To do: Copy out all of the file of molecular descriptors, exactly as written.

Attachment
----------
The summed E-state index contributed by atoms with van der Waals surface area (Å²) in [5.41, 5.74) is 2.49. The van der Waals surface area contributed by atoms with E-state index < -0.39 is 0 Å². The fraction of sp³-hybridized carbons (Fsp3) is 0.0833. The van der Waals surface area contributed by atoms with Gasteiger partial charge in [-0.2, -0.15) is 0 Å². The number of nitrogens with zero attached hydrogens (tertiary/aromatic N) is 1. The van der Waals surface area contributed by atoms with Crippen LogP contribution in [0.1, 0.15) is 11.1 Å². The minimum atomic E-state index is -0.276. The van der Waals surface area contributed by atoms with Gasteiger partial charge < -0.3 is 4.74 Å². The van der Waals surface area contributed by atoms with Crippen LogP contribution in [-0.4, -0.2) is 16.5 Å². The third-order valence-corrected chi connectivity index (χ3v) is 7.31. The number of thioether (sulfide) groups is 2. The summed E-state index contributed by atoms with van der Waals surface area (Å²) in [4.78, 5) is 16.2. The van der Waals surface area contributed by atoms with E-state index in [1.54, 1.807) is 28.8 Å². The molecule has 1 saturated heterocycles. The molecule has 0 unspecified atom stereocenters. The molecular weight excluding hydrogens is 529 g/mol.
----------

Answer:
The summed E-state index contributed by atoms with van der Waals surface area (Å²) in [5.41, 5.74) is 2.49. The van der Waals surface area contributed by atoms with E-state index < -0.39 is 0 Å². The fraction of sp³-hybridized carbons (Fsp3) is 0.0833. The van der Waals surface area contributed by atoms with Gasteiger partial charge in [-0.2, -0.15) is 0 Å². The number of nitrogens with zero attached hydrogens (tertiary/aromatic N) is 1. The van der Waals surface area contributed by atoms with Crippen LogP contribution in [0.1, 0.15) is 11.1 Å². The minimum atomic E-state index is -0.276. The van der Waals surface area contributed by atoms with Gasteiger partial charge < -0.3 is 4.74 Å². The van der Waals surface area contributed by atoms with Crippen LogP contribution in [-0.4, -0.2) is 16.5 Å². The third-order valence-corrected chi connectivity index (χ3v) is 7.31. The number of thioether (sulfide) groups is 2. The summed E-state index contributed by atoms with van der Waals surface area (Å²) in [4.78, 5) is 16.2. The van der Waals surface area contributed by atoms with E-state index in [1.54, 1.807) is 28.8 Å². The molecule has 1 saturated heterocycles. The molecule has 0 unspecified atom stereocenters. The molecular weight excluding hydrogens is 529 g/mol.